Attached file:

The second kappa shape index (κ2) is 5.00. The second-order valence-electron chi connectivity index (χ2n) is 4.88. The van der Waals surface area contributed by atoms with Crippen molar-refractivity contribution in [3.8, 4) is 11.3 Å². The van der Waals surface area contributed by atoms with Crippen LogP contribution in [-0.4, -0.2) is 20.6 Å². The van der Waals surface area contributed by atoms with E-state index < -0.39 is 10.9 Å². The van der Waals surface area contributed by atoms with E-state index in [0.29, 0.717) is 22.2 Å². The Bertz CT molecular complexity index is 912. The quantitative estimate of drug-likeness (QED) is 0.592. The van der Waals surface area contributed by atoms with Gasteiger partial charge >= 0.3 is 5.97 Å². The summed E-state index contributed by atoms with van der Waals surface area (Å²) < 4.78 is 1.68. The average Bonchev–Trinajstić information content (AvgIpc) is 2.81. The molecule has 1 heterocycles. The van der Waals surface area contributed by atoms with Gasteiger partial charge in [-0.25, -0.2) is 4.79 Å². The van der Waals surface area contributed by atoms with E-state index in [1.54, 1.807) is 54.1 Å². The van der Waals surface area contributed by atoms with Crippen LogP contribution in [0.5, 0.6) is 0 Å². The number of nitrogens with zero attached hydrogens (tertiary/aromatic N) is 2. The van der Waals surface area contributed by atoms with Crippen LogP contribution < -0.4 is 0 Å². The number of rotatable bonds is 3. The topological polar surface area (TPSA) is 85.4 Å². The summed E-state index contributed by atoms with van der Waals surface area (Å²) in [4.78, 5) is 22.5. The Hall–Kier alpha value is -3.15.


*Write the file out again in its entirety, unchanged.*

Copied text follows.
The second kappa shape index (κ2) is 5.00. The second-order valence-electron chi connectivity index (χ2n) is 4.88. The van der Waals surface area contributed by atoms with Crippen molar-refractivity contribution in [3.8, 4) is 11.3 Å². The van der Waals surface area contributed by atoms with Crippen LogP contribution in [-0.4, -0.2) is 20.6 Å². The van der Waals surface area contributed by atoms with E-state index < -0.39 is 10.9 Å². The van der Waals surface area contributed by atoms with E-state index in [0.29, 0.717) is 22.2 Å². The Bertz CT molecular complexity index is 912. The quantitative estimate of drug-likeness (QED) is 0.592. The van der Waals surface area contributed by atoms with Gasteiger partial charge >= 0.3 is 5.97 Å². The summed E-state index contributed by atoms with van der Waals surface area (Å²) < 4.78 is 1.68. The average Bonchev–Trinajstić information content (AvgIpc) is 2.81. The molecule has 1 heterocycles. The van der Waals surface area contributed by atoms with Gasteiger partial charge in [-0.25, -0.2) is 4.79 Å². The van der Waals surface area contributed by atoms with E-state index in [1.54, 1.807) is 54.1 Å². The van der Waals surface area contributed by atoms with Crippen LogP contribution in [0.5, 0.6) is 0 Å². The number of nitrogens with zero attached hydrogens (tertiary/aromatic N) is 2. The van der Waals surface area contributed by atoms with Crippen LogP contribution < -0.4 is 0 Å². The number of rotatable bonds is 3. The topological polar surface area (TPSA) is 85.4 Å². The summed E-state index contributed by atoms with van der Waals surface area (Å²) in [4.78, 5) is 22.5. The Hall–Kier alpha value is -3.15.